“In a dry year like this, it gives the most efficient utilization of the grass, and with the dry weather and reduced growth, the better the utilization, the longer the cattle can stay on pasture,” said Ray Smith, forage specialist with the University of Kentucky College of Agriculture.
Research has shown that rotationally grazed pastures maintain productivity longer into a drought than those that are continuously grazed. Yet, in any year, there are several key advantages to rotational grazing. The primary advantage is that it gives the producer management over his pastures. He’s telling the cattle what to graze rather than allowing them to graze whatever they want, which usually results in over grazing the desirable grasses. Given the opportunity, cattle often graze those out and leave the undesirable or lower quality grasses, he said. Rotational grazing also gives the farmer an opportunity to take a field or two and cut them for hay if there’s excess growth.
Stocker Cattle Forum: Is It Bedding Or Is It Feed?
Alternative feedstuffs available to Ohio livestock producers include the crop residues and alternative forage and grain products mentioned below:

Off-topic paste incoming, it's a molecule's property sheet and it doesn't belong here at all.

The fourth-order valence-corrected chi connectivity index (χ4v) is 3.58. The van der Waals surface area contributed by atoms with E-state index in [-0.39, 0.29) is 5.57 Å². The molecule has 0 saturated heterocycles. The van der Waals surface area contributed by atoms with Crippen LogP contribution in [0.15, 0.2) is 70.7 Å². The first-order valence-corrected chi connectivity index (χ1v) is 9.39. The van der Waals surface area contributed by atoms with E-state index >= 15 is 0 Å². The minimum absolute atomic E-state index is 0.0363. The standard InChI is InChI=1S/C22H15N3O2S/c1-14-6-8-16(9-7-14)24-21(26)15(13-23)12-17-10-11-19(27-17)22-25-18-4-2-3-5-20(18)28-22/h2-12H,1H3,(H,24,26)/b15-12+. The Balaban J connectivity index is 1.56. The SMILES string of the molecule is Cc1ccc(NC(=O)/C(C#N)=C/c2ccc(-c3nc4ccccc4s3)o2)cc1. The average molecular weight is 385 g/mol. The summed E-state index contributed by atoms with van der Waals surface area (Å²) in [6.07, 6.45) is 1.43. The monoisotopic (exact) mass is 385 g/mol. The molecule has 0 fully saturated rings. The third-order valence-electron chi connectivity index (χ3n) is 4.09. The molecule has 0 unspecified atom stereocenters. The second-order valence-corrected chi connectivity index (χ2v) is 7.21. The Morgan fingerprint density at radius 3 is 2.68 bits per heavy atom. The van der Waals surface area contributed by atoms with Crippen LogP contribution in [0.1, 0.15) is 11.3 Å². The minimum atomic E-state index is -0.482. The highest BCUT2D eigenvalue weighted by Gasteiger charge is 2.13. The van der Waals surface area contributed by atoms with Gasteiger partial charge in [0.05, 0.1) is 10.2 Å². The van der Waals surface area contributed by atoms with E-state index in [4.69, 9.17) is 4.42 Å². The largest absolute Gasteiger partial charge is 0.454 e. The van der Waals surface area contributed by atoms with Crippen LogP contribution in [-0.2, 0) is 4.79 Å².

CEREAL GRAINS STRAW: Straw is an alternative for cows and sheep if properly supplemented with energy, protein, minerals, and vitamins. Satisfactory supplements include cereal grains, crop processing co-products such as wheat midds, or high quality hays. Oat straw is the most palatable and nutritious, followed by barley straw and wheat straw. Rye straw has little feed value.
Straw can constitute up to about 60 percent of the brood cow ration but has only about half the value of hay in growing rations. Straw can be used in combination with other feeds as the major roughage for beef cows. Grinding straw can increase intake 10 to 15 percent. However, compaction can be a problem in diets with high levels of chopped straw. Straw a year or more old is usually more palatable and digestible than fresh straw.
AMMONIATED STRAW: Straw is sometimes treated with 3% anhydrous ammonia to improve the feeding value. When limited amounts of hay or other roughages are available, ammoniation may be a cost effective way to increase the value of straw. Ammoniated feeds should be analyzed prior to feeding to determine actual nutrient content. Energy supplementation may still be necessary after ammoniation, depending on the nutrient requirements of each particular set of livestock.
Judge won’t rule on Cavel
By Dana Herra
Daily Chronicle (IL)